# Why does NH3 hybridize at all?

So in Chemistry class I've been taught that hybridization is a way we can explain things such as how $$\ce{CH4}$$, for example, forms four, equally strong bonds.

However at the same time I'm told that the Nitrogen in $$\ce{NH3}$$ hybridizes and forms sp3 orbitals. When I draw the orbital diagram for $$\ce{NH3}$$ this is what I get:

and so looking at this, I see that $$\ce{NH3}$$ should be able to form 3 equal bonds in the 2p subshell which matches our observations.

So my question is— why do we then explain the bonding orbitals of nitrogen in $$\ce{NH3}$$ using hybridization? It seems that all of our observations of $$\ce{NH3}$$ can be explained without the idea of hybridization?

• Re: "It seems that all of our observations of NH3 can be explained without the idea of hybridization?" // So how do you explain the geometry?!? – MaxW Feb 1 '19 at 4:44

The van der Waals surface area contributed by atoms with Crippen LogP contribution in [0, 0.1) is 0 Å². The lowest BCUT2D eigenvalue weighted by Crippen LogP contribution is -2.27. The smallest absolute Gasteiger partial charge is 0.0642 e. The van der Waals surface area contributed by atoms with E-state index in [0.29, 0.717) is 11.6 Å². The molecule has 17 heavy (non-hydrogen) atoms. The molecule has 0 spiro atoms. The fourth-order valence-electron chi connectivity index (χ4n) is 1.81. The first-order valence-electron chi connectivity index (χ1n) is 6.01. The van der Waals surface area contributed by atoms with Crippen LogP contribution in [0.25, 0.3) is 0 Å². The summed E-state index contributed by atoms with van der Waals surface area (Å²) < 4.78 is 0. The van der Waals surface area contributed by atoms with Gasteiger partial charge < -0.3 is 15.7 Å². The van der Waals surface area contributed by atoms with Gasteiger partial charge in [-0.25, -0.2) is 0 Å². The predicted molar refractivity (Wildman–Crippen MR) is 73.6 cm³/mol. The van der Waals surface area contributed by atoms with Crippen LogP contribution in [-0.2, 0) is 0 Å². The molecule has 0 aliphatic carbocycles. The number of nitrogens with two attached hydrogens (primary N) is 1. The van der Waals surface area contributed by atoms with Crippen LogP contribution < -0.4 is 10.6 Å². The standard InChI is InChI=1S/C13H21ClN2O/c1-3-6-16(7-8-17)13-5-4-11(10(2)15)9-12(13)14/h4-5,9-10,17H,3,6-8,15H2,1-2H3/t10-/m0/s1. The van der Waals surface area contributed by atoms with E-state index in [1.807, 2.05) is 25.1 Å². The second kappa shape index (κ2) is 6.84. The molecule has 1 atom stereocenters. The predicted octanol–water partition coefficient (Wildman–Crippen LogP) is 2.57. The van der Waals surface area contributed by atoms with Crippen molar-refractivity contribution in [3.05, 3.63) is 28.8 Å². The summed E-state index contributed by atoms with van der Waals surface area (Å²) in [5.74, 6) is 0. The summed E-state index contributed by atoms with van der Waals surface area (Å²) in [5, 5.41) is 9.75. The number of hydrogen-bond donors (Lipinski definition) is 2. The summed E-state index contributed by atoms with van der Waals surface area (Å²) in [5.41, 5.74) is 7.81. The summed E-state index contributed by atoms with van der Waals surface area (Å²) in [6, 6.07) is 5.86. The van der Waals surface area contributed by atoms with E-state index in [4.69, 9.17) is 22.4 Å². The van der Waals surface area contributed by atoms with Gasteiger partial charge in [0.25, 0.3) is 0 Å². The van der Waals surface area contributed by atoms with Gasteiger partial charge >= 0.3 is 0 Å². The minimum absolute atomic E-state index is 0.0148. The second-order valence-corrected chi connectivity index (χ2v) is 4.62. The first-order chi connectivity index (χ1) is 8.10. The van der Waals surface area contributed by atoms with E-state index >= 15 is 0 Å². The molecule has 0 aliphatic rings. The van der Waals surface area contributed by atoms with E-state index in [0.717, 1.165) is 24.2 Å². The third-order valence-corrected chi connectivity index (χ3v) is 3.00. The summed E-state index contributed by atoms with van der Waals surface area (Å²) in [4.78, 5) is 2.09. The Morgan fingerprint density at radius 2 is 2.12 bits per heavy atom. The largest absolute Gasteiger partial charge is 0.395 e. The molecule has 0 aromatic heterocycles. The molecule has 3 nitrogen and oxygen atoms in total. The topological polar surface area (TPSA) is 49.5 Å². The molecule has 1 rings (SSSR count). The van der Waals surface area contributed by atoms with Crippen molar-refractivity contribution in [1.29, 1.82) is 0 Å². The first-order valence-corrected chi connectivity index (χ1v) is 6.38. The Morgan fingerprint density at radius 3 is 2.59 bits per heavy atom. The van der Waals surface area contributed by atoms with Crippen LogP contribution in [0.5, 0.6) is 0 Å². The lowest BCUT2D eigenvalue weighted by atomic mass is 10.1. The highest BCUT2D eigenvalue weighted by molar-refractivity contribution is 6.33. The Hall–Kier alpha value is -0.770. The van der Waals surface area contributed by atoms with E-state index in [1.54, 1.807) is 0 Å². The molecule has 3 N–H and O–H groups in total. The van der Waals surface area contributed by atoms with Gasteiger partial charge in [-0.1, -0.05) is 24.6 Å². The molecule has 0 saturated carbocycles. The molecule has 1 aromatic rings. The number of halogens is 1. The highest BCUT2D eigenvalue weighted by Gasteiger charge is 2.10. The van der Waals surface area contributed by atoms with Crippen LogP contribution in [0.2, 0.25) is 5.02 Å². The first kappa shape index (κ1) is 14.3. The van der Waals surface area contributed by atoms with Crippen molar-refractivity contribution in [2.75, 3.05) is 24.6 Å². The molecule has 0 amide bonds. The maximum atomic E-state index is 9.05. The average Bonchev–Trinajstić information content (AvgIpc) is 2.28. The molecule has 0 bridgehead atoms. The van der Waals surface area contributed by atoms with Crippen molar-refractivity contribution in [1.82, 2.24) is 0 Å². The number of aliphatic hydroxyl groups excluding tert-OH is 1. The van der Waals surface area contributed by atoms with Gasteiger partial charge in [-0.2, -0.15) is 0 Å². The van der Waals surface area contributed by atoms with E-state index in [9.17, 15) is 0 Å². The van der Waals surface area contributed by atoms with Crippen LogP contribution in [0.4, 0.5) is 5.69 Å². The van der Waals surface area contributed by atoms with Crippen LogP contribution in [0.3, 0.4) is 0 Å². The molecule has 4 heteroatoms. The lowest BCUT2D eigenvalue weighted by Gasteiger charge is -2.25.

Let's consider the alternatives to the pseudo-pyramidal structure we observe in reality (not sure how, probably neutron diffraction or rotational spectroscopy). First alternative: a $$\text{sp}^2$$-hybridization with a lone pair in a p-orbital. This already assumes hybridization, but is not good energetically because a lone pair in a p-orbital is higher in energy than one in an orbital with partial or full s-character.
Second alternative: a $$\ce{PH3}$$-like with H-N-H angles close to 90°, putting the lone pair in the s-orbital. This does not occur because the s and p-orbitals are close enough in energy that they will participate in the valence bonds, that is, they will hybridize. The net repulsion between the N-H bonds would outweigh the energy gained by putting the lone pair in the s-orbital.